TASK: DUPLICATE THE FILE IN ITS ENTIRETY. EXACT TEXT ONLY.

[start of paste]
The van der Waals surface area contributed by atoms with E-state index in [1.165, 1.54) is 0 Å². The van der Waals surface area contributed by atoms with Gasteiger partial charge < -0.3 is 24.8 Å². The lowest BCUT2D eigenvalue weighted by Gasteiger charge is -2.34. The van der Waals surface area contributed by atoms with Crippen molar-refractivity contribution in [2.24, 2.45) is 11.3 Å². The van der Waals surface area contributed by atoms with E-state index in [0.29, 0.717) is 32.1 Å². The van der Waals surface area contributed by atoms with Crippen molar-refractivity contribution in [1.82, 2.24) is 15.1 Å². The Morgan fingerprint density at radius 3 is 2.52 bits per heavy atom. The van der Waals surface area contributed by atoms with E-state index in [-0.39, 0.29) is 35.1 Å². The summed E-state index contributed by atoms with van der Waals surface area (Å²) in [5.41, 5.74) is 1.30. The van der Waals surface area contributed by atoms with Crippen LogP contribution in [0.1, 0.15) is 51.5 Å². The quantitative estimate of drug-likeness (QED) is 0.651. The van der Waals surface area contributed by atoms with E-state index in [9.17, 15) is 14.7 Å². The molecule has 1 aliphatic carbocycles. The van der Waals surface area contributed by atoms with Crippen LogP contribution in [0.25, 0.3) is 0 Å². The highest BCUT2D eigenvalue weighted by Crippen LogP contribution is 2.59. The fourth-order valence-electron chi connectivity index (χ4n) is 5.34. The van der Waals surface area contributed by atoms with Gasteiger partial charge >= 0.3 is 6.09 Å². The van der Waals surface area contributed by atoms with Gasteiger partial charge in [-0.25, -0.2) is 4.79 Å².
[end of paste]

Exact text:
The van der Waals surface area contributed by atoms with E-state index in [1.165, 1.54) is 0 Å². The van der Waals surface area contributed by atoms with Gasteiger partial charge < -0.3 is 24.8 Å². The lowest BCUT2D eigenvalue weighted by Gasteiger charge is -2.34. The van der Waals surface area contributed by atoms with Crippen molar-refractivity contribution in [2.24, 2.45) is 11.3 Å². The van der Waals surface area contributed by atoms with E-state index in [0.29, 0.717) is 32.1 Å². The van der Waals surface area contributed by atoms with Crippen molar-refractivity contribution in [1.82, 2.24) is 15.1 Å². The Morgan fingerprint density at radius 3 is 2.52 bits per heavy atom. The van der Waals surface area contributed by atoms with E-state index in [-0.39, 0.29) is 35.1 Å². The summed E-state index contributed by atoms with van der Waals surface area (Å²) in [5.41, 5.74) is 1.30. The van der Waals surface area contributed by atoms with Crippen LogP contribution in [0.1, 0.15) is 51.5 Å². The quantitative estimate of drug-likeness (QED) is 0.651. The van der Waals surface area contributed by atoms with E-state index in [9.17, 15) is 14.7 Å². The molecule has 1 aliphatic carbocycles. The van der Waals surface area contributed by atoms with Crippen LogP contribution in [0.25, 0.3) is 0 Å². The highest BCUT2D eigenvalue weighted by Crippen LogP contribution is 2.59. The fourth-order valence-electron chi connectivity index (χ4n) is 5.34. The van der Waals surface area contributed by atoms with Gasteiger partial charge >= 0.3 is 6.09 Å². The van der Waals surface area contributed by atoms with Gasteiger partial charge in [-0.25, -0.2) is 4.79 Å².